111 F.3d 48
UNITED STATES of America, Plaintiff-Appellee,
Robert HAUPTMAN, Defendant-Appellant.
United States Court of Appeals,
Argued Feb. 20, 1997.
Decided March 27, 1997.
Barry Rand Elden, Chief of Appeals, Office of the United States Attorney, Criminal Appellate Division and Brian R. Harvey (argued), Office of the United States Attorney, Civil Division, Appellate Section, Chicago, IL, for Plaintiff-Appellee.
William T. Huyck (argued), Chicago, IL, for Defendant-Appellant.
Before POSNER, Chief Judge, and ESCHBACH and MANION, Circuit Judges.
POSNER, Chief Judge.
Robert Hauptman pleaded guilty to conspiracy to transport in interstate commerce securities and money worth more than $5,000 that he knew had been taken by fraud. 18 U.S.C. §§ 371, 2314. Sentenced to serve 21 months in prison and to pay restitution of $10,000 to his victim's insurer, he challenges the prison sentence. With the assistance of an employee, codefendant Sisti, Hauptman had bribed codefendant Sommers, a purchasing agent for the Leo Burnett advertising firm, to purchase hundreds of thousands of dollars worth of unneeded cleaning supplies, at exorbitant prices, from a company controlled by Hauptman. Hauptman had offered the bribes to Sommers, a total of at least $6,000, rather than Sommers having extorted them from Hauptman; and (we quote from a stipulation of facts entered into by the parties) "Hauptman was able to afford the payments he made to Sommers out of the profits [that Hauptman's firm] made on its sales to Leo Burnett, thus, defrauding Leo Burnett out of the money Hauptman and Sisti were improperly using to bribe Sommers." The fraud took place over a period of about a year and succeeded in extracting almost $350,000 in purchases by Leo Burnett of cleaning supplies from Hauptman's firm before Leo Burnett wised up to the fraud and turned the defendants in.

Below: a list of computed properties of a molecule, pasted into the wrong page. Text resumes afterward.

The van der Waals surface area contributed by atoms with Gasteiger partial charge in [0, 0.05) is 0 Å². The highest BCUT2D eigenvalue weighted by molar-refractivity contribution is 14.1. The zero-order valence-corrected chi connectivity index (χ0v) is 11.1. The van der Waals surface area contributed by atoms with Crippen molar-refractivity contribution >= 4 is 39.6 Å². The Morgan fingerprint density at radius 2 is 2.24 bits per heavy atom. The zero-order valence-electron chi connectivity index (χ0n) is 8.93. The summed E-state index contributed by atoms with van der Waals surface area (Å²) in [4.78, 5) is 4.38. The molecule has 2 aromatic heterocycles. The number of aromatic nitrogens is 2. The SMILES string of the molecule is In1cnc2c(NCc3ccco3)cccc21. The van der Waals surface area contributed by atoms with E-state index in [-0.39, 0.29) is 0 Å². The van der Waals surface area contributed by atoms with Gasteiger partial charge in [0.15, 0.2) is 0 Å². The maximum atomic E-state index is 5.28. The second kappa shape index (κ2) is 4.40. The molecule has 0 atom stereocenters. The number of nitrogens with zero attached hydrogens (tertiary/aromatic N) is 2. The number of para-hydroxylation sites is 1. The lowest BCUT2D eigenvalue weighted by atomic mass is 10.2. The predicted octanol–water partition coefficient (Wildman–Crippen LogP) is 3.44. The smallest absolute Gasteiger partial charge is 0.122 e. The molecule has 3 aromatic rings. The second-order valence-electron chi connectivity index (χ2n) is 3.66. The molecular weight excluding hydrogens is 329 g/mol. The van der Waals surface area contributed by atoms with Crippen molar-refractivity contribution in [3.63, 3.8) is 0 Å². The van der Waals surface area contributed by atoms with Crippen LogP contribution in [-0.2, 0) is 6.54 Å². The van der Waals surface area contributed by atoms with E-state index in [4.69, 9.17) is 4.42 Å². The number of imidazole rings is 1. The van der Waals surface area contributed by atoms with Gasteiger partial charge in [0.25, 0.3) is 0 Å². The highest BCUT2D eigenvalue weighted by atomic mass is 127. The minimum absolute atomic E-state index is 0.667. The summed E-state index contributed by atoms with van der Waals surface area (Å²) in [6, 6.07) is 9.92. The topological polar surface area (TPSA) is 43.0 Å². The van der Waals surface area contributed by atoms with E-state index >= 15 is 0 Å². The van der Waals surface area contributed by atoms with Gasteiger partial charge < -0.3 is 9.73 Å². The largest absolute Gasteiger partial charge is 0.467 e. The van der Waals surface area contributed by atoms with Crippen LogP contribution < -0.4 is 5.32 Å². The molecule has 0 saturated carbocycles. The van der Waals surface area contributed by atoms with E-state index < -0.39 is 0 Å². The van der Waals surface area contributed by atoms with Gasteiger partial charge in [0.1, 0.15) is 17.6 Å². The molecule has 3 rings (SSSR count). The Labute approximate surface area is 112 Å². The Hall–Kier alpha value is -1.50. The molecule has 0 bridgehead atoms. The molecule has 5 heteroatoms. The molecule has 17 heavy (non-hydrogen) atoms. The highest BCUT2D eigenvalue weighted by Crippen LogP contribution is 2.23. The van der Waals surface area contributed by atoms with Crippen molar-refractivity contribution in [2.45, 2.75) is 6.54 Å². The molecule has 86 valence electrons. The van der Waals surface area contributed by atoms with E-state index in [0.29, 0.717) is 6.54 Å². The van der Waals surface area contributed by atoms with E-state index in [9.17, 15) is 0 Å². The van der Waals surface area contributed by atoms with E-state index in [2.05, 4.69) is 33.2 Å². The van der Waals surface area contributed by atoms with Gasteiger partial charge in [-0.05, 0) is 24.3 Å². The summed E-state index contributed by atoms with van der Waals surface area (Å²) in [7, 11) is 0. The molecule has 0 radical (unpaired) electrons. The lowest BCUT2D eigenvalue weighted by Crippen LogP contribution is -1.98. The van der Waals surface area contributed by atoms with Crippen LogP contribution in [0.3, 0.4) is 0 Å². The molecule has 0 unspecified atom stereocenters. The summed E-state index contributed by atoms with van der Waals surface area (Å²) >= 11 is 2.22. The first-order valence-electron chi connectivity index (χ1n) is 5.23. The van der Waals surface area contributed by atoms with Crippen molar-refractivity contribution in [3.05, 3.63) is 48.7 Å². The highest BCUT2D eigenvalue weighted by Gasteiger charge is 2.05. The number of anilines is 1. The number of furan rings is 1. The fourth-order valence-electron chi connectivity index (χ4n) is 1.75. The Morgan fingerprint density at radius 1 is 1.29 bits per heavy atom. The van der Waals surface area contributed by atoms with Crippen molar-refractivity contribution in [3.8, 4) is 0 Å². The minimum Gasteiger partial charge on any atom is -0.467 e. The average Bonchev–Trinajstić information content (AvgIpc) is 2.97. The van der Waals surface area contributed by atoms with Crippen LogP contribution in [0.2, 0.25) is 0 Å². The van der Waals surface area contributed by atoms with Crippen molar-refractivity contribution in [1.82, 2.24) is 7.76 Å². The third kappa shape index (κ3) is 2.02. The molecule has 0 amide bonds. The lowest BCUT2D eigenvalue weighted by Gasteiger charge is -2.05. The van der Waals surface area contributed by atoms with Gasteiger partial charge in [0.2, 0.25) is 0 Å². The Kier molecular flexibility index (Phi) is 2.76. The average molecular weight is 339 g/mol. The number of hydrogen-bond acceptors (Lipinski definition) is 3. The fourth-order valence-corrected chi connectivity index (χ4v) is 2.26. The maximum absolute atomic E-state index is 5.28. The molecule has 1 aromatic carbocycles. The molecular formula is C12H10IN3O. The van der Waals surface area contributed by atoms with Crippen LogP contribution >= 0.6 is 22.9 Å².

The plea agreement recites that the proper guideline to be used in calculating the base offense level is section 2B4.1, the guideline for commercial bribery, yielding (since the total bribes are assumed to have been between $5,000 and $10,000, though they may have been higher) an offense level of 10. See §§ 2B4.1(b)(1), 2F1.1(b)(1)(C). Given Hauptman's criminal history and a further adjustment for acceptance of responsibility, the use of the commercial-bribery guideline put him in a sentencing range of only 4 to 10 months. But the plea agreement was emphatic that its validity was not contingent on the court's concurring with the parties' calculation of the sentencing range; that the probation service would conduct its own investigation and the judge would make his own calculation of the guidelines range; and that the maximum sentence for Hauptman's offense was five years, not 10 months.